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How to configure a network shared folder on raspberry pi

One of the really great things about the Raspberry Pi is that it is a Linux based computer, so pretty much anything you can do with a Linux computer you can do with a Pi - within reason!

I have previously written a post about being able to remotely access the Raspberry Pi via SSH

In this post, I'll provide instructions on how to create a network shared folder on raspberry pi,  so you can easily move files back and forth to Pi to a Windows 8 computer or ubuntu desktop. I have connected my Raspberry Pi to my home network using Homeplug network.

For this post I will assume you already have connected your Pi via SSH, however you can still following along even if you haven't as all we really need is command line access to the Pi.

Equipment used in this tutorial

In order to configure a network share folder on your Raspberry Pi

What is Samba

"Samba is an Open Source/Free Software suite that provides seamless file and print services to SMB/CIFS clients." Samba is freely available, unlike other SMB/CIFS implementations, and allows for interoperability between Linux/Unix servers and Windows-based clients.

Essentially Samba is a little bit of open source goodness that enables linux and windows computers talk to each other.

Install Samba

Installing Samba is fairly trivial task and involves you only running 3 commands in the terminal window on your Raspberry Pi.

sudo apt-get update
sudo apt-get install samba # Answer Yes to DHCP 
sudo apt-get install samba-common-bin

After we've installed samba on our pi, we need to carry out 2 configuration steps.

Create a folder you will use to share and configure samba to share your folder.

Create Public folder to share

Creating a folder to share is really easy, we'll just create a folder and call it public. 

mkdir public


We are going to create a permissive share folder on our pi.
If security is a concern, then you may want to read up about the security considerations on Linux.

This how-to primarily about creating a share to enable easy access to your Pi over a network

Configure Samba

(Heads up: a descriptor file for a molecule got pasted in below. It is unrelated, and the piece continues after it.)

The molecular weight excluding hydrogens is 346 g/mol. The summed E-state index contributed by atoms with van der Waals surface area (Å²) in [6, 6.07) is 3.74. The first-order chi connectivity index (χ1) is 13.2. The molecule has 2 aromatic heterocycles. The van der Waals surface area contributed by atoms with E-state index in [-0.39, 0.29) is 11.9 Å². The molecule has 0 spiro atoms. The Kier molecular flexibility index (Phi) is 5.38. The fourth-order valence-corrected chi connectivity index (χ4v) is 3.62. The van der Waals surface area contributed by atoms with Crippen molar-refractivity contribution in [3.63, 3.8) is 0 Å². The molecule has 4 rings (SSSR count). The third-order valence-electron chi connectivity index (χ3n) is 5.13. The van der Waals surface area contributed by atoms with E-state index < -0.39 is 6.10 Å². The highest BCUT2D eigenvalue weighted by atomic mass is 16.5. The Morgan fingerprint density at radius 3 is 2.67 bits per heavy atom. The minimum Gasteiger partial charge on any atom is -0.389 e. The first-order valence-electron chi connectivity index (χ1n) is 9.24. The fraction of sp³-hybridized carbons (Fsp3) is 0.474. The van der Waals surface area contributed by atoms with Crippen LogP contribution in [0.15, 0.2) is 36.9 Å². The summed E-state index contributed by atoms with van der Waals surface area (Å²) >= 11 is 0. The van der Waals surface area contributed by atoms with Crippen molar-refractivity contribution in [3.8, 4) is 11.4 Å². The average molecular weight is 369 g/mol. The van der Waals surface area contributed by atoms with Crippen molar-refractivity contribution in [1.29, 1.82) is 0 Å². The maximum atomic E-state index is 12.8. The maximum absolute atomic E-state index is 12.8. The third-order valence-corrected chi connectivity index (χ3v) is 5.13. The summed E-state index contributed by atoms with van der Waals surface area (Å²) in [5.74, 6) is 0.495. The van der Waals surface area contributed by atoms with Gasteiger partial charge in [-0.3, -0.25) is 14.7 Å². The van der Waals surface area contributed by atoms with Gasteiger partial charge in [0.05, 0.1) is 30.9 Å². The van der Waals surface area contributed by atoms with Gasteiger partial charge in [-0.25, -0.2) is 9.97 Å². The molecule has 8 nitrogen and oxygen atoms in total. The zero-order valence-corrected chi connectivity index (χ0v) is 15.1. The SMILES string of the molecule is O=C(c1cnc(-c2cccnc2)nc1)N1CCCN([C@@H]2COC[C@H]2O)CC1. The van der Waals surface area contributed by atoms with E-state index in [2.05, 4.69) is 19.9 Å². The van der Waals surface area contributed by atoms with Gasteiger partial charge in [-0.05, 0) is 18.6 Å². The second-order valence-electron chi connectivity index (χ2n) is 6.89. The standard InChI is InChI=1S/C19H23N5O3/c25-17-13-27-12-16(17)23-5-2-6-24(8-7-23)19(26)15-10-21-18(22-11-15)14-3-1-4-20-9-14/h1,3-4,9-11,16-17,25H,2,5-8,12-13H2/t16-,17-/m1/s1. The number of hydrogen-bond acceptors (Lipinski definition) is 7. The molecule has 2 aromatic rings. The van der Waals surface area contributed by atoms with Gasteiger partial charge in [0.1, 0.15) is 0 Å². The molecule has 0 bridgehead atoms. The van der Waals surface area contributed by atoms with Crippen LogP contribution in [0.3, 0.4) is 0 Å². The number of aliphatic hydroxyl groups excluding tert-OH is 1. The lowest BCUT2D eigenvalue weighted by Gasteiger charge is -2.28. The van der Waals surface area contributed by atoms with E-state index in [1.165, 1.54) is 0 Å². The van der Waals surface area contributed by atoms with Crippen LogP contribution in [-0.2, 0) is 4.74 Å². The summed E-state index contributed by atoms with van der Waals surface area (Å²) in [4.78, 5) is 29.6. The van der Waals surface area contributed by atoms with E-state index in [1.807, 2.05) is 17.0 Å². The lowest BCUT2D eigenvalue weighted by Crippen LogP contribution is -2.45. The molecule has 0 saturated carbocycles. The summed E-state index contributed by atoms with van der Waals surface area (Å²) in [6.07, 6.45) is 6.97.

We now need to edit the samba configuration file, so we'll open the file in nano

sudo nano /etc/samba/smb.conf

We need to edit this file in a few locations.

Firstly, because we are going to access the Pi from a Windows 8 computer, we'll need to change

# Change the setting 
# Change this to the workgroup/NT-domain name your Samba server will part of 
workgroup = WORKGROUP
wins support = yes

Add the following section

 comment=Raspberry Pi Share
 only guest=no
 create mask=0777
 directory mask=0777

We now need to exit out of nano so Ctrl + X and save it.

We'll run a check on the config file to ensure we haven't broken anything


We should see something like this

Load smb config files from /etc/samba/smb.conf
rlimit_max: increasing rlimit_max (1024) to minimum Windows limit (16384)
Processing section "[homes]"
Processing section "[printers]"
Processing section "[print$]"
Processing section "[public]"
Loaded services file OK.
Press enter to see a dump of your service definitions

Your Pi should now be sharing files on the network!

Access PI Shared folder on Windows

You should now be able to access your Raspberry Pi shared folder from you windows machine by open files & folders and navigating to \\raspberrypi

windows shared on raspberry pi

Double clicking on the public folder you may be prompted for a username and password . The default username is pi and the default password is raspberry


Once you've entered these you are into the shared folder and you can now add, remove and update files as you wish.

Access Pi Shared Folder on Ubuntu

To Access the same folder from a Ubuntu machine  simply open files and folders and click on Connect to Server and enter the same credentials  as above, but use the IP address of the Pi

ubuntu share

A reminder again that this is a very permissive share and I would strongly advise against leaving it this open, if you plan to connect the Pi to the internet or you're going to store any particularly sensitive information.

Gary Woodfine
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